Last year, senior citizens were among the loudest opponents of the president’s health care overhaul. But, with the Medicare reforms included in the Paul Ryan’s budget proposals, Democrats are optimistic the president could “regain lost ground in key battleground states and narrow the generation gap“:
But Ryan’s plan, embraced by most Republicans, gives Obama a big opportunity in 2012 to regain lost ground in key battleground states and narrow the generation gap. “It finally gives us an argument to make with seniors… It’s a godsend,” said a Democratic operative allied with Obama who sees the issue as a way to make up lost ground with seniors in Ohio, Pennsylvania, Iowa and Florida.
Citing actual polling data, Don Surber (who alerted me to the above article) disagrees: “People 65 and older like Republican Congressman Paul Ryan’s plans for the budget and Medicare.” In fact, as this chart from Gallup shows, they prefer Ryan’s plan to the president’s:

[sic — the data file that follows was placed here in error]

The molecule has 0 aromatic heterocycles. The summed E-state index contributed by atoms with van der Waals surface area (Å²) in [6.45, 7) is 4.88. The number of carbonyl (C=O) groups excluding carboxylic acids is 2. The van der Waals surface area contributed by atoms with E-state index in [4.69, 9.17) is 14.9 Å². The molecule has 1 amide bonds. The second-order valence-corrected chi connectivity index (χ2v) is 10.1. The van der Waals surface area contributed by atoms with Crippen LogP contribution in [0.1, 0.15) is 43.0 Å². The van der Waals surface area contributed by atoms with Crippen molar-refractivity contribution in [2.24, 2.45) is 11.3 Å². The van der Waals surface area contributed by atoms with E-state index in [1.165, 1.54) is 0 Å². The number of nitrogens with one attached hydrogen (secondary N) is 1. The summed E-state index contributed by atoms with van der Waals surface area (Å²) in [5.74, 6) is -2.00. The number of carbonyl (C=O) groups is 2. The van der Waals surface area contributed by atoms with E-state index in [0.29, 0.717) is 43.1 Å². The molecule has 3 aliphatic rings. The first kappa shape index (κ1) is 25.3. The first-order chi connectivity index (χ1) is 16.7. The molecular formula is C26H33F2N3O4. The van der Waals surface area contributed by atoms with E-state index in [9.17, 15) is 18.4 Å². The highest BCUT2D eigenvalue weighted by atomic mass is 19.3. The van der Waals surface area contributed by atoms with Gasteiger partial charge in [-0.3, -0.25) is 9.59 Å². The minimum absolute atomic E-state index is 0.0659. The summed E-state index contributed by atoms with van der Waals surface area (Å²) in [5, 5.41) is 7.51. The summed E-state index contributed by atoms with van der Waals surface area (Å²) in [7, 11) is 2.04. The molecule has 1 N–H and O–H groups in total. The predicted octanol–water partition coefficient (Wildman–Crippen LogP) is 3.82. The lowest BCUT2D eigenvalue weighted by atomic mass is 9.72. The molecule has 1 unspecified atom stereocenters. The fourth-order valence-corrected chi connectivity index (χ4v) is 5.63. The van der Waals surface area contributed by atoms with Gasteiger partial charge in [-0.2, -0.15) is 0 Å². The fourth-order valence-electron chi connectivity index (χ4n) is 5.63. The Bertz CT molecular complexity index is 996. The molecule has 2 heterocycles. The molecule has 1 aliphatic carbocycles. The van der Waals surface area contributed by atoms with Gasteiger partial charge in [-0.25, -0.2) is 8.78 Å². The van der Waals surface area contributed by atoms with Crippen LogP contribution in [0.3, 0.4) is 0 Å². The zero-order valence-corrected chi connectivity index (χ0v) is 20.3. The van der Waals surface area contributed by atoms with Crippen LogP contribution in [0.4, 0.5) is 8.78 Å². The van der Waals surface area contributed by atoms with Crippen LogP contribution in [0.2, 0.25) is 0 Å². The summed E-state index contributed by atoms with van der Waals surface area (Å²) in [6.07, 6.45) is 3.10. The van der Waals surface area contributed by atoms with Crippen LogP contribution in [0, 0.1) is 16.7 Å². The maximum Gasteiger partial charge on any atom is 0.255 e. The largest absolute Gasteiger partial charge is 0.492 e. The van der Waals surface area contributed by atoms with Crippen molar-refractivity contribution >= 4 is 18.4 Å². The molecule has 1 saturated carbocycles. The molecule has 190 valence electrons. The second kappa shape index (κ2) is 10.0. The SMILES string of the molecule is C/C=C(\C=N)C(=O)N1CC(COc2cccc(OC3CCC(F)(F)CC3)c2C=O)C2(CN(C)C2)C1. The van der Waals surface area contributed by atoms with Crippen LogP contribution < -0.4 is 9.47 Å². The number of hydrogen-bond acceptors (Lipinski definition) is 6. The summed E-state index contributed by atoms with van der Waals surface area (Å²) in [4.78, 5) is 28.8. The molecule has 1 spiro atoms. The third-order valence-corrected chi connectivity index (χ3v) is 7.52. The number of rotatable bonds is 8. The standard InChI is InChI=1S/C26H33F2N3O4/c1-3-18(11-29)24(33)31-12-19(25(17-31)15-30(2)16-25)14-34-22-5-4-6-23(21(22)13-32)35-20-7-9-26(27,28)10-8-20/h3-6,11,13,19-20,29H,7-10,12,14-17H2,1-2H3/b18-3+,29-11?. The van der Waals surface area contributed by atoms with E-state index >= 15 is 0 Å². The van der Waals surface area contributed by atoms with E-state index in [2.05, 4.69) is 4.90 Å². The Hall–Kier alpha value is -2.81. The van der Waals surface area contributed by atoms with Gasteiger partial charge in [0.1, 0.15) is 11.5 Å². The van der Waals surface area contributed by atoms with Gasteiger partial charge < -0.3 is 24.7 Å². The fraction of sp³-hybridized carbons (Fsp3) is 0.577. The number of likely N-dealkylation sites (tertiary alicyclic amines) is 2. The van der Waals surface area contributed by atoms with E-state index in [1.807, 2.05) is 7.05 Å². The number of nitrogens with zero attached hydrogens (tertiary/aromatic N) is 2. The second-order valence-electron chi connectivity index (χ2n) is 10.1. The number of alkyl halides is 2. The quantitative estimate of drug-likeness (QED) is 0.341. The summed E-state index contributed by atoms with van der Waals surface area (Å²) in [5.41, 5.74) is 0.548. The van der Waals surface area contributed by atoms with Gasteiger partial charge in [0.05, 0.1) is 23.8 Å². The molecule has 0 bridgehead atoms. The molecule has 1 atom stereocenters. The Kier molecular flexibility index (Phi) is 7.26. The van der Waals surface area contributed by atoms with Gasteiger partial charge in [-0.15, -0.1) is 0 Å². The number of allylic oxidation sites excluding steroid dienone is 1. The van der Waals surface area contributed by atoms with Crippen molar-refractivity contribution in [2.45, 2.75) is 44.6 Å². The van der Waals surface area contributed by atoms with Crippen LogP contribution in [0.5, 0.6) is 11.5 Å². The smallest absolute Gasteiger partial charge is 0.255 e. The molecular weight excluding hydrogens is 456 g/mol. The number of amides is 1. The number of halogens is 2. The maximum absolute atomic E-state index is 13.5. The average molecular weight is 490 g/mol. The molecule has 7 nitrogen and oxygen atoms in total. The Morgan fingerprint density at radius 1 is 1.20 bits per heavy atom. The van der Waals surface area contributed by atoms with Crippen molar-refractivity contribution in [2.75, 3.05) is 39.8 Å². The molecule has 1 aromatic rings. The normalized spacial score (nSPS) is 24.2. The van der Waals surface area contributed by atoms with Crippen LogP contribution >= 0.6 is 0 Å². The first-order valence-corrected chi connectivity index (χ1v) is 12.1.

“Only those whippersnappers,” Surber quips, “who still . . . think Obama is the Justin Bieber of politics dislike Paul Ryan’s plan.” Looking at the same poll, Ed Morrissey finds that it gives “Ryan an edge in the debate, although a thin one to be sure“:
Obama’s attempt to frighten seniors into panic at the idea of choice and self-management doesn’t seem to be working terribly well, and Ryan has a wide opening to argue for the American values of individual choice as a means for reform.